Choose words from the first and second columns to make sentences.
Your learner can make sentences and you can answer with words from column 3. Then do it in reverse, you make questions and your learner answers. ( Worksheet 8 )

Ideas for levels 1-3
Marti bought some money flashcards in the dollar bins at Target. She used them to have her learner make change.
Joyce is using Randall’s ESL Cyber Listening Lab (esl-lab.com) to practice easy listening skills. She has her learner try to predict what the story will be about.
Greg made a 911 emergency card for his learner to keep next to their phone. He practices name/address/phone/etc. with his learner.
Maureen likes the website LearningChocolate.com for her learner.
She is also reading easy books with her learner.
Shilpee found some great flashcards at S.C.A.R.E.

For the higher levels 4, 5, 6
Chad used the story pictures from the Health Workshop to have his learner make up stories. 
Neysa also found the story pictures helpful. She writes sentences with errors using the story pictures. She has her learner correct the errors. 
Barbara has used the 500 Common Words in English in sentences for dictation.
Jeremy has a meet and greet conversation each week. He has his learner tell him everything they did in the past week. He immediately corrects the errors.
Steve has his learner talk about workplace situations. They also use “News for You.”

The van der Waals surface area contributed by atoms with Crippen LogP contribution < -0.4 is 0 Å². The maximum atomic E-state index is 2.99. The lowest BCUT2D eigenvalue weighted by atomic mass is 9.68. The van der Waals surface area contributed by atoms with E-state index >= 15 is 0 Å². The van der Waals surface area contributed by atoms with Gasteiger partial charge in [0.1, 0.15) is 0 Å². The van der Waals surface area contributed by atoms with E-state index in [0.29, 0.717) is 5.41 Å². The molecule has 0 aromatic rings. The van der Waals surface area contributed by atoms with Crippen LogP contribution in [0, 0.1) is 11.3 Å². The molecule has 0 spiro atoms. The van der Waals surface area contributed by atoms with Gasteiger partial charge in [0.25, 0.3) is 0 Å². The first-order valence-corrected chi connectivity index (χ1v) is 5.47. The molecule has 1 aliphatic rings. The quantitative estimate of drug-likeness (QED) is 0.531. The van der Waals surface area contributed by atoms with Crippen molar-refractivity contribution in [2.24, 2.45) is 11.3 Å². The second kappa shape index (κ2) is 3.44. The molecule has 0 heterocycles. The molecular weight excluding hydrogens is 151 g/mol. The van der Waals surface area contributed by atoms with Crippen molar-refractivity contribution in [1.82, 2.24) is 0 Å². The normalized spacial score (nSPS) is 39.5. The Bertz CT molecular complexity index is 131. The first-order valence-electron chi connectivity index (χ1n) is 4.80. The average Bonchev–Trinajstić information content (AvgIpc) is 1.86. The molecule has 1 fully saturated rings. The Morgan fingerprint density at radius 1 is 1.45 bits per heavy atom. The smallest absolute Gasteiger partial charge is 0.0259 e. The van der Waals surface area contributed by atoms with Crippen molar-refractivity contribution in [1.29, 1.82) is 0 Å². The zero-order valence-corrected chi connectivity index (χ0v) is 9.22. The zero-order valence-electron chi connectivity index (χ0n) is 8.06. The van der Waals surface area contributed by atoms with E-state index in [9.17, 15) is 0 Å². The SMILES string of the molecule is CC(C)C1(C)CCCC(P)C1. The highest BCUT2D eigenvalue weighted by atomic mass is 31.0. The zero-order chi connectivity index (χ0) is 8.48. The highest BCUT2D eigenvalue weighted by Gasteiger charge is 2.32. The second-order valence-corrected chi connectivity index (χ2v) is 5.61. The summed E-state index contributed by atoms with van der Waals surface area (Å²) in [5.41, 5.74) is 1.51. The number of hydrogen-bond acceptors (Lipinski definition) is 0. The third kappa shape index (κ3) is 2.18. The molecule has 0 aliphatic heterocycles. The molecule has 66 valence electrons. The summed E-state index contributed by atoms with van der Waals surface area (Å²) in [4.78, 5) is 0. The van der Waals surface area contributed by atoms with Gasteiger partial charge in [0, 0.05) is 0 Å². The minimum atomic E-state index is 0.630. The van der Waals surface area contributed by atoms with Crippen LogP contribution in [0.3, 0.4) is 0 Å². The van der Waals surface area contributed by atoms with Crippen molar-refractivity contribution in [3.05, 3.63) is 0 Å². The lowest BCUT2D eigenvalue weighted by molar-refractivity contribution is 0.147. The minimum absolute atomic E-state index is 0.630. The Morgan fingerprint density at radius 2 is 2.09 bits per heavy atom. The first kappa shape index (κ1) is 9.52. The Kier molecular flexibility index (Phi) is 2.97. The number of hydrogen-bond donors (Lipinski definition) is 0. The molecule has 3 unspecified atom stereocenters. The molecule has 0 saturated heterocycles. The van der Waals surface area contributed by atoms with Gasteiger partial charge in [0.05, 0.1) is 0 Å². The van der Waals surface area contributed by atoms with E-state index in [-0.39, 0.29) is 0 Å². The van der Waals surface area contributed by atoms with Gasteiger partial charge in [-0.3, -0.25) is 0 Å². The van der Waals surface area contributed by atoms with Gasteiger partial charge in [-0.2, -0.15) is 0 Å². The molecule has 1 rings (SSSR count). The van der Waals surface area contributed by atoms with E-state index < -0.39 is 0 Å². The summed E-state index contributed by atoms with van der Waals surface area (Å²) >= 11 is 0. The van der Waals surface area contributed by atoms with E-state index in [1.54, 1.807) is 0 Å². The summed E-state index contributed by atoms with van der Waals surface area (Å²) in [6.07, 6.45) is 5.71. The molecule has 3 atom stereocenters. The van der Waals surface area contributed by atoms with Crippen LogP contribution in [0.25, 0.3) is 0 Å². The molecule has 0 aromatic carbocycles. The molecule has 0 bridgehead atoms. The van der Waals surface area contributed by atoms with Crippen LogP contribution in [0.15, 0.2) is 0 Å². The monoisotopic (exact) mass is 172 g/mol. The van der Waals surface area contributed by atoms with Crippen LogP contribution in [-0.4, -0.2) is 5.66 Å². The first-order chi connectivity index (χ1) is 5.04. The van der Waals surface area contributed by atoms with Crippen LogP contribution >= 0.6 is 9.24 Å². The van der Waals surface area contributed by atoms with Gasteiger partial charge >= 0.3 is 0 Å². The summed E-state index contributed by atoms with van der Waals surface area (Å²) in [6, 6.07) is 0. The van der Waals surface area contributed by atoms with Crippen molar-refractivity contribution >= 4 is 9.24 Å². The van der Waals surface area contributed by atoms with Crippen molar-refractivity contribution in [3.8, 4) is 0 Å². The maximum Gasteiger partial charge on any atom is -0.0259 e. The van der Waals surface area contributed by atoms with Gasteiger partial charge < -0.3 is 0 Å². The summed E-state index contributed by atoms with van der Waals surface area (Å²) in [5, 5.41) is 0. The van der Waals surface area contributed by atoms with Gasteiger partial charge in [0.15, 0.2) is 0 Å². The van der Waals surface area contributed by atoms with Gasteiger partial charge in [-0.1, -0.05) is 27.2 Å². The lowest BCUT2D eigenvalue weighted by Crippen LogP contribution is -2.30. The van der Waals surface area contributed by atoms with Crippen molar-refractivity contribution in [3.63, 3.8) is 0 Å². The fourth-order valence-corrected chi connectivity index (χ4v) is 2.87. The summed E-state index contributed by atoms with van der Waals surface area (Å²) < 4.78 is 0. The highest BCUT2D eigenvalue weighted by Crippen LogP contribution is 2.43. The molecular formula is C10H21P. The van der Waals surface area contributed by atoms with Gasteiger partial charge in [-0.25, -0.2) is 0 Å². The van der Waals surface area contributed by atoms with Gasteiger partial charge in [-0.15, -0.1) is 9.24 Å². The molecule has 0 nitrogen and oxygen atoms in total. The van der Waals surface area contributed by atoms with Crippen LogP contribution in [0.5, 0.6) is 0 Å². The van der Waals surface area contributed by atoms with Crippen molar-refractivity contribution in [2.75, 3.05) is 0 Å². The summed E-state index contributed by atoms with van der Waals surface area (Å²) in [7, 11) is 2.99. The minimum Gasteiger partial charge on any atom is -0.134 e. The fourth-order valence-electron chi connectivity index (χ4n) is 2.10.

Thanks to everyone for such great ideas!!!
Easy Reading:

Halloween (or Hallowe'en) is celebrated on October 31st in Canada and the United States. It is a day to think about scary, supernatural things, like ghosts, witches and vampires.

Children wear costumes and go from house to house. They ring doorbells and say, "Trick or treat!" At most houses, people give them candy or other treats. Some adults celebrate Halloween with costume parties for their friends. Jack-o-lanterns are another part of Halloween. To make a jack-o-lantern, cut the top off a pumpkin. Take out the soft part inside. Draw a face on the pumpkin with a marker. Use a sharp knife to cut the face out. Put a flashlight inside the pumpkin.

How did Halloween get started? Thousands of years ago, in Europe, some tribes started their new year at this time. They believed that, just before the new year, spirits wandered the earth. When the people became Christians, they began to celebrate All Saints' Day on November 1st. It was a time to think about people who had died. In Britain, poor people went from house to house. They asked for food, in return, they promised to pray for dead members of the family. Over time, this turned into a game for children -- trick or treating. 

Reprinted with permission: Each Week for a Year: Readings for ESL Students on Everyday Life in the USA  by Jane Wangersky.


general election  will be held in the  U.S. state  of  Illinois  on November 6, 2018. All of Illinois' executive officers will be up for election as well as all of Illinois' eighteen seats in the  United States House of Representatives  and all of 118 seats of  Illinois House of Representatives .

The resource in the following link was developed for the 2016 election. We’ve included it here because it contains easy to read information for intermediate and above learners and does not included election specific details. 

Conversation Starter: "Getting to Know Each Other"

Some of the conversation  starters this month include  questions, such as . . .

→ Do people celebrate Halloween in your country? How?

→ Do you like watching horror movies or reading horror novels?

→ What's the scariest movie you've seen?

You can access the full  conversation starter activity  by clicking here .
Health Literacy Awareness:
Domestic Violence Awareness Month

 In observance of Health Awareness for October, click on the links below to view helpful resources on important topics:

National Depression Screening Day (October 10)